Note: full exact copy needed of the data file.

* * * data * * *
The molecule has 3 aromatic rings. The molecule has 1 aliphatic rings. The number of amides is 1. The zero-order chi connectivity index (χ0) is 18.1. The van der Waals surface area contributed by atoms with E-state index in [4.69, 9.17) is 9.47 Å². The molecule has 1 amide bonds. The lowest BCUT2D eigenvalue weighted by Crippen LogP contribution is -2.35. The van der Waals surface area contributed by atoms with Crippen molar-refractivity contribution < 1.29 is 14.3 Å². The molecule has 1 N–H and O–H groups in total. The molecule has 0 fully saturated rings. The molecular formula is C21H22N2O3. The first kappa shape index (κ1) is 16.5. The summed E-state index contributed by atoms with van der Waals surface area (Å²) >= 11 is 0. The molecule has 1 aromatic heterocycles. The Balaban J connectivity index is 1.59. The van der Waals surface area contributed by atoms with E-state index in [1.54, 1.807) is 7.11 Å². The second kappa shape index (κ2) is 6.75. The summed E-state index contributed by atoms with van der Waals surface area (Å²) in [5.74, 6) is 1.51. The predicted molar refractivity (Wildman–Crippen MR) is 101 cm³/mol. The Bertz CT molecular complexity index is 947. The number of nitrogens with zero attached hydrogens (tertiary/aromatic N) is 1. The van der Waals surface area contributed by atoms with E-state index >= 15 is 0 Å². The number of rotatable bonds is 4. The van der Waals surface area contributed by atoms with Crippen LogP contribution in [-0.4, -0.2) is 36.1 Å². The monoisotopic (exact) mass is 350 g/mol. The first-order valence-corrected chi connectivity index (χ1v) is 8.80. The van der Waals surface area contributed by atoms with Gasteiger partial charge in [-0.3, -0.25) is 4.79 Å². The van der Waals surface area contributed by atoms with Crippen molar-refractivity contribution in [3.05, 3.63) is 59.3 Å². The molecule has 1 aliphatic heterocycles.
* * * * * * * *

The molecule has 3 aromatic rings. The molecule has 1 aliphatic rings. The number of amides is 1. The zero-order chi connectivity index (χ0) is 18.1. The van der Waals surface area contributed by atoms with E-state index in [4.69, 9.17) is 9.47 Å². The molecule has 1 amide bonds. The lowest BCUT2D eigenvalue weighted by Crippen LogP contribution is -2.35. The van der Waals surface area contributed by atoms with Crippen molar-refractivity contribution < 1.29 is 14.3 Å². The molecule has 1 N–H and O–H groups in total. The molecule has 0 fully saturated rings. The molecular formula is C21H22N2O3. The first kappa shape index (κ1) is 16.5. The summed E-state index contributed by atoms with van der Waals surface area (Å²) >= 11 is 0. The molecule has 1 aromatic heterocycles. The Balaban J connectivity index is 1.59. The van der Waals surface area contributed by atoms with E-state index in [1.54, 1.807) is 7.11 Å². The second kappa shape index (κ2) is 6.75. The summed E-state index contributed by atoms with van der Waals surface area (Å²) in [5.74, 6) is 1.51. The predicted molar refractivity (Wildman–Crippen MR) is 101 cm³/mol. The Bertz CT molecular complexity index is 947. The number of nitrogens with zero attached hydrogens (tertiary/aromatic N) is 1. The van der Waals surface area contributed by atoms with E-state index >= 15 is 0 Å². The number of rotatable bonds is 4. The van der Waals surface area contributed by atoms with Crippen LogP contribution in [-0.4, -0.2) is 36.1 Å². The monoisotopic (exact) mass is 350 g/mol. The first-order valence-corrected chi connectivity index (χ1v) is 8.80. The van der Waals surface area contributed by atoms with Gasteiger partial charge in [-0.3, -0.25) is 4.79 Å². The van der Waals surface area contributed by atoms with Crippen molar-refractivity contribution in [3.05, 3.63) is 59.3 Å². The molecule has 1 aliphatic heterocycles.